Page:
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Simple Fixes and Mending Techniques

Photo: Sloan Howard

2. Repair holes from pulled-through buttons

Make a fabric patch slightly smaller than the button. Use a similar fabric, equal to or lighter in weight than the garment. Baste the patch to the garment's wrong side or between a facing and the outer fabric. Work machine darning or hand running stitches across and slightly beyond the patch, stitching through the patch and the garment. Reattach the button with a reinforcing button underneath that is slightly larger than the patch.

Fix tears and tiny holes from pulled-through buttons with a small patch.

A contrasting color patch was used for visibility.

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Comments (10)

EdwardJenkins EdwardJenkins writes: Impressive :-)
Posted: 2:02 am on July 31st

restlesslegs restlesslegs writes: Mending and repairing is so important, especially if you have an article you really like. Using small stitches with matching thread is what I do. I need new ideas an techniques of repairing an article that has lots of wear left in it.
Posted: 6:11 pm on July 18th

user-875846 user-875846 writes: I liked the techniques. I would like to see repairs that used the correct thread colors alongside the demonstration repairs.
Posted: 1:53 pm on May 18th

CFields CFields writes: Good reminder of mending techniques. My grandmother taught me how to darn socks and linens when I was a kid. I've used all of these techniques except the felting. It's a better solution that the one my sister used back in the 1970's to "repair" a badly moth-eaten sweater - she embroidered a flower around each hole. It was cute but no longer warm!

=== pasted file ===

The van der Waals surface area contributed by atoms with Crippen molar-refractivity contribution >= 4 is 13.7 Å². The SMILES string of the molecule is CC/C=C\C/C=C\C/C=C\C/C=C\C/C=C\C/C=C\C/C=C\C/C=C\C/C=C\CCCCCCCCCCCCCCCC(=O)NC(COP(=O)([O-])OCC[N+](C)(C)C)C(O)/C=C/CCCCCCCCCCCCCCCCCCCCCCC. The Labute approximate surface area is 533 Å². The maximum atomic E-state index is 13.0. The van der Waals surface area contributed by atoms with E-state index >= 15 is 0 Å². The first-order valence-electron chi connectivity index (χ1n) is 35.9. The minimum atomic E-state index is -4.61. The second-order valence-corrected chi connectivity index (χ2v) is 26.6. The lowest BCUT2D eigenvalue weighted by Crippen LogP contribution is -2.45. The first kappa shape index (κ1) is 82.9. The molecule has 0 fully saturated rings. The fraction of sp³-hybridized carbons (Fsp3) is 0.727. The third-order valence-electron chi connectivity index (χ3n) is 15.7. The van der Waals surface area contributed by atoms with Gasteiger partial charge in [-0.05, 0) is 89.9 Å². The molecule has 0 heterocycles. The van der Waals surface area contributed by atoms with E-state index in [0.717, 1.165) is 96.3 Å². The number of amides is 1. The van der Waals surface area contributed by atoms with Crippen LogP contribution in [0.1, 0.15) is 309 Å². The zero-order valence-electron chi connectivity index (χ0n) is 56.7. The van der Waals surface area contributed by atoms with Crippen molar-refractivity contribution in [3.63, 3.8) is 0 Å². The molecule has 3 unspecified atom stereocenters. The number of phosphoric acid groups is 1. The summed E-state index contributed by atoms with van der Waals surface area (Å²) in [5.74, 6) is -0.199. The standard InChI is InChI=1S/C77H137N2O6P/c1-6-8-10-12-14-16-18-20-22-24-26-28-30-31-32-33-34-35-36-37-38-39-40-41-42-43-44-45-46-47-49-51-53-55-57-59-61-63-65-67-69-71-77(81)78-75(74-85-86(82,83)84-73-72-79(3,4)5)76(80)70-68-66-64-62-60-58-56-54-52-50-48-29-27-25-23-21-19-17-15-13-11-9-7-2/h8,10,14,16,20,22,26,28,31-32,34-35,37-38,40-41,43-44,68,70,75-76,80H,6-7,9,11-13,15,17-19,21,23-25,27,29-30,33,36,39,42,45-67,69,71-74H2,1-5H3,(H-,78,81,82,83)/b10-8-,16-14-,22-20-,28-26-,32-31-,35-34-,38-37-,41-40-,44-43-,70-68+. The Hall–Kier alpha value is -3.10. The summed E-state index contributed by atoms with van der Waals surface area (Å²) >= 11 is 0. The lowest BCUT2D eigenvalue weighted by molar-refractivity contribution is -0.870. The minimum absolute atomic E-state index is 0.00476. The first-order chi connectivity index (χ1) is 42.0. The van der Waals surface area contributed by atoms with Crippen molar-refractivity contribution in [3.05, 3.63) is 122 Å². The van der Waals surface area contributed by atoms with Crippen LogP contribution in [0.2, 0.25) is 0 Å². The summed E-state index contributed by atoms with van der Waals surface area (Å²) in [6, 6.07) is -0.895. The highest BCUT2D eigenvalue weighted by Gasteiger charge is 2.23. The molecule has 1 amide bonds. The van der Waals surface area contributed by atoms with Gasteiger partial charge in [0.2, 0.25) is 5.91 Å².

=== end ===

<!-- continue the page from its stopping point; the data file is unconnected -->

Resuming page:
An article showing how to mend and alter knitwear would be useful, too.
Posted: 8:23 am on May 3rd

LucyJane LucyJane writes: I am probably the only person in the world who likes to mend or make something new again....... I consider it a challenge to fix something or present it in a new way or fool the eye.
Posted: 10:44 pm on May 2nd

HighToss HighToss writes: Thanks, I love the tip on how to mend holes in wool. Great article!
Posted: 7:24 pm on May 2nd

Mamato8 Mamato8 writes: I have done mending on garment leather. It is so important to match exactly the stitch size to get the needle to land in the original holes!

Thank you for sharing this article! I am not one to throw things away if it can still be used. Someday, I will work my way through my mending pile... It's a dream...
Posted: 12:37 am on May 2nd

Osuzanne Osuzanne writes:
Posted: 9:06 pm on May 1st

Osuzanne Osuzanne writes: I am so glad you are introducing this topic again in our very disposable age. I would suggest that your last question under 'Is it worth it?, should be your last question;
Is the garment a collectible or an heirloom that should be retired and carefully stored away?
Conservation techniques and approaches deviate to another path after the question of the collectible or heirloom value is determined.
The rest of the questions and the techniques you have introduced are terrific for a garment that's destiny is to be worn to death. So many lovely possibilities there, repair, recycle, reimagine.
Posted: 9:04 pm on May 1st

PaulasPalace PaulasPalace writes: Your pictures are so much more clear online than they are in the magazine.

Posted: 7:19 pm on May 1st

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